Nina Ricci: Theyskens’ Beat Goes On

After showing his pre-fall collection for Nina Ricci, Olivier Theyskens said, "“You have to stay true to what you’re doing."

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“When the economy changes, it’s not like you want to start eating bad-tasting chocolate,” Olivier Theyskens said after showing his pre-fall collection for Nina Ricci in New York on Monday morning. “You have to stay true to what you’re doing, and the house of Nina is about luxury.”

This story first appeared in the January 13, 2009 issue of WWD.  Subscribe Today.

Indeed, Theyskens, who, in recent months, has been the subject of rumors that his two-year stint as artistic director at Nina Ricci is in jeopardy, sent forth a glamorous lineup of rich leather jackets, diaphanous silk dresses and slouchy pantsuits.

According to the designer, in beginning to create the line, he asked himself, “If I was a girl, what would I want? What would I need?” Known for his exquisite prints, Theyskens used a Seventies-style graphic motif in vibrant colors played up against neutrals. Dresses were short; pants, skinny, and outerwear, sporty.

And, although his collections routinely have received critical praise, Theyskens has weathered reports that sales have been flat for the label, which is sold in 50 U.S. doors and 200 worldwide. When asked whether such reports — and the economy in general — have influenced his creative approach, Theyskens, dressed casually in a hot pink shirt and dark gray sweater, offered a polite but emphatic no.

“I think it’s important to study the market and to feel you are right with it,” he explained. “But if I felt we had to start doing simple clothes, I’d be doing them.” As for his job security, Theyskens smiled and said, “I am totally committed to Nina Ricci. None of us really know from where such rumors come up, but we are feeling very confident that things are going in the right place.”

His confidence may be based in part on the introduction of an expanded accessories line, particularly handbags. Theyskens designed four styles for spring: a hobo, shoulder bag, tote and clutch, in skins from alligator to calf to pony. “I want this one,” he said, showing off a boxy alligator tote with leather ribbon detailing (about $25,000, though most of the bags run in the $1,800 to $2,500 range).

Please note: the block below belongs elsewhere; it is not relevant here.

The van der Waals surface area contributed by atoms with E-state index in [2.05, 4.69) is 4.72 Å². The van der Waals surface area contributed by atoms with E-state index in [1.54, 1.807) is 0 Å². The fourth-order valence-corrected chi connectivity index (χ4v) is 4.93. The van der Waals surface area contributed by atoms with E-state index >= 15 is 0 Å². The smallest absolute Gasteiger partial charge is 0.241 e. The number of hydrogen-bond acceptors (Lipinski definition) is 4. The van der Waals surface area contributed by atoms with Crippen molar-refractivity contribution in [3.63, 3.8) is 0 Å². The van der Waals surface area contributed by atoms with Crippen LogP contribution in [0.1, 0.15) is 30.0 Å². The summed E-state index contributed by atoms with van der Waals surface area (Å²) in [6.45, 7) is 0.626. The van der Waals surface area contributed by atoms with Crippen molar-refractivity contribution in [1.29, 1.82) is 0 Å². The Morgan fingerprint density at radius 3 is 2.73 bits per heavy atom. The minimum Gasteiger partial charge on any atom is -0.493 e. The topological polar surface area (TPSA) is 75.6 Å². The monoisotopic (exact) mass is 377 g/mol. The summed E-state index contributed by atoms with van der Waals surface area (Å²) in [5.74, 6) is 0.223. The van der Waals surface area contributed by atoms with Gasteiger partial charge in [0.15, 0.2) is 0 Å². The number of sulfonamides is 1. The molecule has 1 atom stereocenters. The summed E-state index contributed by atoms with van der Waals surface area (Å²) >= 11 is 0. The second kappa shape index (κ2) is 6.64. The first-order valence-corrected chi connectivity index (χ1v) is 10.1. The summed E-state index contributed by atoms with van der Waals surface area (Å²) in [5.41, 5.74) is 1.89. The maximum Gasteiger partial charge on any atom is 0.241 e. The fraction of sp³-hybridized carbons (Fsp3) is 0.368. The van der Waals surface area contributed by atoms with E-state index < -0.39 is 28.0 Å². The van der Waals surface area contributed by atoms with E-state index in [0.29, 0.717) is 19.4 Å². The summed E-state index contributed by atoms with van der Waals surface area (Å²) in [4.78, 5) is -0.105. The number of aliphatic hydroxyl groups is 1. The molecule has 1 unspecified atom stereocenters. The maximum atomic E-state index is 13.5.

Shoes, too, played a major role in the pre-fall fare, as in platform pumps and booties (one unexpected flourish: a clear plastic heel fashioned into a dove). Despite the fact that he’s not deviating from his perfectionist clothing designs, Theyskens admitted that, when it came to creating a bag collection, he wanted to keep things “discreet.”

“We’ve had a propensity toward so much flash the last few years,” he said, “and I wanted to make something classic with simple hardware.” Translation? In lieu of fancy snaps and buckles, many of the bags, in black, steely gray and eggplant, feature a brass rope chain, some woven with leather, and a leather ribbon fluttering from the side. “I wanted to have a ribbon that you could hold in your hand and play with,” explained Theyskens. He also has created a line of sunglasses and eyewear, which he said would be in stores by June.

However, while accessories are often financial juggernauts for apparel companies, Mario Grauso, president of Puig Beauty & Fashion Group, which owns Nina Ricci, was quick to downplay high expectations for the collection. “I think that, for any fashion house at this moment in time, you’re trying to make the best of a bad situation,” he said. “I personally believe that the accessories market is kind of overloaded, so I don’t think that the new guy coming in is suddenly going to have a huge business. We’re going to start building what I hope will be a big business. But I also think, in a tough economy, girls are going to make themselves feel better with a smaller purchase, whether it’s eyewear or a pair of shoes.”

And, while Grauso — who noted he is “trying to keep the prices down as much as we can; now’s not the time for $25,000 dresses” — would not disclose sales volume for the label, he remains solidly behind his 31-year-old employee, whom he’s had his eye on since Theyskens’ days at Rochas. “I feel like, as soon as I hire somebody, there’s rumors about them leaving,” Grauso said. Theyskens’ contract is up in October, and Grauso added: “To be honest, Olivier and I haven’t started to renegotiate, but right now we’re fine. I can’t help but be pleased. He’s done a great job.”

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